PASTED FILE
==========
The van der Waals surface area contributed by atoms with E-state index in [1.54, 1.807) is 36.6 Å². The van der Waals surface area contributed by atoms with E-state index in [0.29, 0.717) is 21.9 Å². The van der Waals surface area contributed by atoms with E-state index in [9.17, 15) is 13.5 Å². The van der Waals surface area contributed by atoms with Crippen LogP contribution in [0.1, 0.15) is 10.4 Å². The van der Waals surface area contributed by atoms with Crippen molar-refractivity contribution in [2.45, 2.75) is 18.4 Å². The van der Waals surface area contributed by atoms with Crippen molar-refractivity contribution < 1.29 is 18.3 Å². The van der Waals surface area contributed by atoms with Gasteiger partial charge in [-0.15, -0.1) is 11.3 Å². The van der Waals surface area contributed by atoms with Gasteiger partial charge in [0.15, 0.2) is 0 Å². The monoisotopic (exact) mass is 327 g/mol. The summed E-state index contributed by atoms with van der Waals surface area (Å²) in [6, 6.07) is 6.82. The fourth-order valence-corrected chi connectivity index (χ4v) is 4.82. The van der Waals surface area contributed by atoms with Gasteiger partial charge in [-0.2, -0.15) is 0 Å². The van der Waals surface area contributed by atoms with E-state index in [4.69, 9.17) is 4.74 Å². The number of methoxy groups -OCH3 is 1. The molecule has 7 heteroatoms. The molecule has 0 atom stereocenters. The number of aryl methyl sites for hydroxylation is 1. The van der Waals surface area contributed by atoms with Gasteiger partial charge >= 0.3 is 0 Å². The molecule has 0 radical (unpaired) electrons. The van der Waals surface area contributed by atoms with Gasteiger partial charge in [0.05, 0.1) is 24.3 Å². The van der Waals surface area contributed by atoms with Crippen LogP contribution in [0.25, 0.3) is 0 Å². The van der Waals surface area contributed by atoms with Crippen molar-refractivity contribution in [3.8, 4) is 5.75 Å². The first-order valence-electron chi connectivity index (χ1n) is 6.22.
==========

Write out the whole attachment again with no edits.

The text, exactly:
The van der Waals surface area contributed by atoms with E-state index in [1.54, 1.807) is 36.6 Å². The van der Waals surface area contributed by atoms with E-state index in [0.29, 0.717) is 21.9 Å². The van der Waals surface area contributed by atoms with E-state index in [9.17, 15) is 13.5 Å². The van der Waals surface area contributed by atoms with Crippen LogP contribution in [0.1, 0.15) is 10.4 Å². The van der Waals surface area contributed by atoms with Crippen molar-refractivity contribution in [2.45, 2.75) is 18.4 Å². The van der Waals surface area contributed by atoms with Crippen molar-refractivity contribution < 1.29 is 18.3 Å². The van der Waals surface area contributed by atoms with Gasteiger partial charge in [-0.15, -0.1) is 11.3 Å². The van der Waals surface area contributed by atoms with Gasteiger partial charge in [0.15, 0.2) is 0 Å². The monoisotopic (exact) mass is 327 g/mol. The summed E-state index contributed by atoms with van der Waals surface area (Å²) in [6, 6.07) is 6.82. The fourth-order valence-corrected chi connectivity index (χ4v) is 4.82. The van der Waals surface area contributed by atoms with Gasteiger partial charge in [-0.2, -0.15) is 0 Å². The van der Waals surface area contributed by atoms with E-state index in [4.69, 9.17) is 4.74 Å². The number of methoxy groups -OCH3 is 1. The molecule has 7 heteroatoms. The molecule has 0 atom stereocenters. The number of aryl methyl sites for hydroxylation is 1. The van der Waals surface area contributed by atoms with Gasteiger partial charge >= 0.3 is 0 Å². The molecule has 0 radical (unpaired) electrons. The van der Waals surface area contributed by atoms with Gasteiger partial charge in [0.05, 0.1) is 24.3 Å². The van der Waals surface area contributed by atoms with Crippen LogP contribution in [0.25, 0.3) is 0 Å². The van der Waals surface area contributed by atoms with Crippen molar-refractivity contribution in [3.8, 4) is 5.75 Å². The first-order valence-electron chi connectivity index (χ1n) is 6.22.